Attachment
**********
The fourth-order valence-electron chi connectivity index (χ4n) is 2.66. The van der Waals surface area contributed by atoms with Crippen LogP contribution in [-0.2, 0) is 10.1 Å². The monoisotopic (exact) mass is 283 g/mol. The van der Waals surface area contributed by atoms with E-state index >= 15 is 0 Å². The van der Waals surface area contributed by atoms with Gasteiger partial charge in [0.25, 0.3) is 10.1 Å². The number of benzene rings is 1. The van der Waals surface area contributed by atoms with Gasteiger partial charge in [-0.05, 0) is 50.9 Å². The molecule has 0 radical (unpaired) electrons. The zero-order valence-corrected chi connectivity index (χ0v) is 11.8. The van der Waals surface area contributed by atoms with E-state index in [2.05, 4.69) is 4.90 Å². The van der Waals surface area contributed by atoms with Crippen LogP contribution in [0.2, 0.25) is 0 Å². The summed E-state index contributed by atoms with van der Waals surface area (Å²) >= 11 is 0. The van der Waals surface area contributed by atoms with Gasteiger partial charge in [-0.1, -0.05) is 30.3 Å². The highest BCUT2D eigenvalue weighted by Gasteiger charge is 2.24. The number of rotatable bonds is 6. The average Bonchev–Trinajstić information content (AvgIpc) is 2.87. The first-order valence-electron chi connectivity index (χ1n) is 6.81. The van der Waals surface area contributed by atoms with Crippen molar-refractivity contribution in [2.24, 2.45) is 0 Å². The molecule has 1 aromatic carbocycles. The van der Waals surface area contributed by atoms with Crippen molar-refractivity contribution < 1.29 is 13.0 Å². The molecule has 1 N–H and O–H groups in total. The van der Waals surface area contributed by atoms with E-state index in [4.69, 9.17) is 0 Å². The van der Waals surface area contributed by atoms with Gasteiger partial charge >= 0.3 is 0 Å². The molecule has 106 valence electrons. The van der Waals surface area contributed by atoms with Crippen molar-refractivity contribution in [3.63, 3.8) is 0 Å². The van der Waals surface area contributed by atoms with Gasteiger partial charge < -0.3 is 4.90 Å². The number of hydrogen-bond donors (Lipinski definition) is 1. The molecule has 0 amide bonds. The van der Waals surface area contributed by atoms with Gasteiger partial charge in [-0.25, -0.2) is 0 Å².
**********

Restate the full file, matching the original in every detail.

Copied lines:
The fourth-order valence-electron chi connectivity index (χ4n) is 2.66. The van der Waals surface area contributed by atoms with Crippen LogP contribution in [-0.2, 0) is 10.1 Å². The monoisotopic (exact) mass is 283 g/mol. The van der Waals surface area contributed by atoms with E-state index >= 15 is 0 Å². The van der Waals surface area contributed by atoms with Gasteiger partial charge in [0.25, 0.3) is 10.1 Å². The number of benzene rings is 1. The van der Waals surface area contributed by atoms with Gasteiger partial charge in [-0.05, 0) is 50.9 Å². The molecule has 0 radical (unpaired) electrons. The zero-order valence-corrected chi connectivity index (χ0v) is 11.8. The van der Waals surface area contributed by atoms with E-state index in [2.05, 4.69) is 4.90 Å². The van der Waals surface area contributed by atoms with Crippen LogP contribution in [0.2, 0.25) is 0 Å². The summed E-state index contributed by atoms with van der Waals surface area (Å²) >= 11 is 0. The van der Waals surface area contributed by atoms with Gasteiger partial charge in [-0.1, -0.05) is 30.3 Å². The highest BCUT2D eigenvalue weighted by Gasteiger charge is 2.24. The number of rotatable bonds is 6. The average Bonchev–Trinajstić information content (AvgIpc) is 2.87. The first-order valence-electron chi connectivity index (χ1n) is 6.81. The van der Waals surface area contributed by atoms with Crippen molar-refractivity contribution in [2.24, 2.45) is 0 Å². The molecule has 1 aromatic carbocycles. The van der Waals surface area contributed by atoms with Crippen molar-refractivity contribution < 1.29 is 13.0 Å². The molecule has 1 N–H and O–H groups in total. The van der Waals surface area contributed by atoms with E-state index in [4.69, 9.17) is 0 Å². The van der Waals surface area contributed by atoms with Gasteiger partial charge >= 0.3 is 0 Å². The molecule has 106 valence electrons. The van der Waals surface area contributed by atoms with Crippen molar-refractivity contribution in [3.63, 3.8) is 0 Å². The van der Waals surface area contributed by atoms with Gasteiger partial charge < -0.3 is 4.90 Å². The number of hydrogen-bond donors (Lipinski definition) is 1. The molecule has 0 amide bonds. The van der Waals surface area contributed by atoms with Gasteiger partial charge in [-0.25, -0.2) is 0 Å².